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Lookup NU author(s): Tom Andrew,
Professor Penny Lovat
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© 2020, The Author(s). Background: Reconstruction of nasal lesions is complex due to the topography, mobile free margins and borders of anatomical subunits. Reconstructive challenges can lead to multiple revisional surgeries to achieve the final aesthetic result. This study aimed to evaluate risk factors and predictors of revisional surgery in patients undergoing reconstruction after Mohs micrographic surgery for nasal tumours. Methods: This was a prospective cohort study from April 2, 2008 to February 26, 2019. The study population included all consecutive patients who underwent Mohs micrographic surgery for nasal skin cancer. Resection and reconstruction of nasal skin cancer was performed by the Mohs team. Results: A total of 988 cases met our study inclusion criteria with 64 (6.5%) cases requiring unplanned surgical revision. Revision rates were highest in the ala (9.0%, p < 0.05) and complex anatomical subunits (16.7%, p < 0.0001). In contrast, revision rates for dorsum lesions were lowest (1.8%, p < 0.001). In terms of reconstructive modalities, local flaps resulted in significantly higher rates of revision when compared to grafts (relative risk, 2.37; 95% CI, 1.15–5.0; p < 0.01). In terms of histological diagnosis, squamous cell carcinoma had significantly higher revision rates when compared to basal cell carcinoma (p < 0.05). Conclusions: To our knowledge, this is the first study to report the risk factors and predictors of revision surgery in patients undergoing MMS for nasal tumours. This study highlights that the reconstructive modality utilised affects the functional and cosmetic outcome of MMS. We note that ala complex subunit lesions, squamous cell carcinoma and flap reconstruction were associated with an increased risk of revision after Mohs reconstruction of nasal lesions. Level of evidence: Level III, risk/prognostic; therapeutic study. Trial registration number: (Ref: PLA-19-20_A03) 04/02/2020.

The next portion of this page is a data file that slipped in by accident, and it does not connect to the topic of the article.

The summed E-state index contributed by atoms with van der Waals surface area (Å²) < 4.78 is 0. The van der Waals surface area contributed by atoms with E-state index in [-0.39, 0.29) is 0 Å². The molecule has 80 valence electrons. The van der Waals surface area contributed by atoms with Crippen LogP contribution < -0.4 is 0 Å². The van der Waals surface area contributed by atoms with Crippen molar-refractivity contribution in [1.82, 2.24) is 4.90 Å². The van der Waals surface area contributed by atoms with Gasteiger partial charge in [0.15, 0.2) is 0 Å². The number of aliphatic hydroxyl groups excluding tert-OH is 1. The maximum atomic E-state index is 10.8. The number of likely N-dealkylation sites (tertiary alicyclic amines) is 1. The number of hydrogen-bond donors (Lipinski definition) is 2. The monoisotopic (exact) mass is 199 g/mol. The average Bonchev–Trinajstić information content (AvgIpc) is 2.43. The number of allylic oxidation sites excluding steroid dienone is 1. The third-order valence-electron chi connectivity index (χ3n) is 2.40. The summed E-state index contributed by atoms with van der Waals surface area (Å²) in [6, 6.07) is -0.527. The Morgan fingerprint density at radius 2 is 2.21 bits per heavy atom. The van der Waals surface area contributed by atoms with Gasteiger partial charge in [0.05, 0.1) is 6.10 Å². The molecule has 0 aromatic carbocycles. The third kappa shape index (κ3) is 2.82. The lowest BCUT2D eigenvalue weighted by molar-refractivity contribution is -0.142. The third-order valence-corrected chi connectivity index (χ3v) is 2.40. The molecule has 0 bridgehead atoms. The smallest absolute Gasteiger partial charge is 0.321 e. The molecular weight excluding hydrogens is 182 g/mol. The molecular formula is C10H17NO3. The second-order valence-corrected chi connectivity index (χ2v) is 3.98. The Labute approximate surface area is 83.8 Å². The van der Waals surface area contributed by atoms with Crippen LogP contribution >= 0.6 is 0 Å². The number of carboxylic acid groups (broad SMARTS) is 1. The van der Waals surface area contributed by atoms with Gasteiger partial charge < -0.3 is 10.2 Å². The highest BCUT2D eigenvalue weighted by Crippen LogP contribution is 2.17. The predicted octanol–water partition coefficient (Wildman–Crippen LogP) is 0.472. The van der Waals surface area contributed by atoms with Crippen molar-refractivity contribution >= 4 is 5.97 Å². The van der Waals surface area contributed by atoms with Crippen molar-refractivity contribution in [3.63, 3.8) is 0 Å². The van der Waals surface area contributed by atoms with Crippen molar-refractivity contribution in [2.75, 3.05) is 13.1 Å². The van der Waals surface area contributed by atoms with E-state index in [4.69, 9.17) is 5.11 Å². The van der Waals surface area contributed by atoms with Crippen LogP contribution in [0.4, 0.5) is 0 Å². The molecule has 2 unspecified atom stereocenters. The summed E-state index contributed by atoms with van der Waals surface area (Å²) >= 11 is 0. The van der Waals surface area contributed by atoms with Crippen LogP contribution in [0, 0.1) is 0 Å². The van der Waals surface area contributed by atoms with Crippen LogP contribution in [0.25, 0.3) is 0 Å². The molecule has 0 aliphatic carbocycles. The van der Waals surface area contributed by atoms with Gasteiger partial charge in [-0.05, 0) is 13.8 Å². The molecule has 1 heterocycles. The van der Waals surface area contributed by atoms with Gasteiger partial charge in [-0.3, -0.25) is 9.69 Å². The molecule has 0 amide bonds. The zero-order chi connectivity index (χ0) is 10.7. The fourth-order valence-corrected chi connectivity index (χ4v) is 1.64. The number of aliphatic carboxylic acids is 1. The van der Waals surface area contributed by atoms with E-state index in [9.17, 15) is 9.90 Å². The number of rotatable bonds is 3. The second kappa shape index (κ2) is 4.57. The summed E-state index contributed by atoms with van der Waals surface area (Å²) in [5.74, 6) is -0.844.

Author(s): Andrew TW, Garioch JJ, Lovat PE, Moncrieff MD
Publication type: Article
Publication status: Published
Journal: European Journal of Plastic Surgery
Print publication date: 01/04/2021
Online publication date: 10/11/2020
Acceptance date: 08/10/2020
ISSN (print): 0930-343X
ISSN (electronic): 1435-0130
Publisher: Springer Science and Business Media Deutschland GmbH
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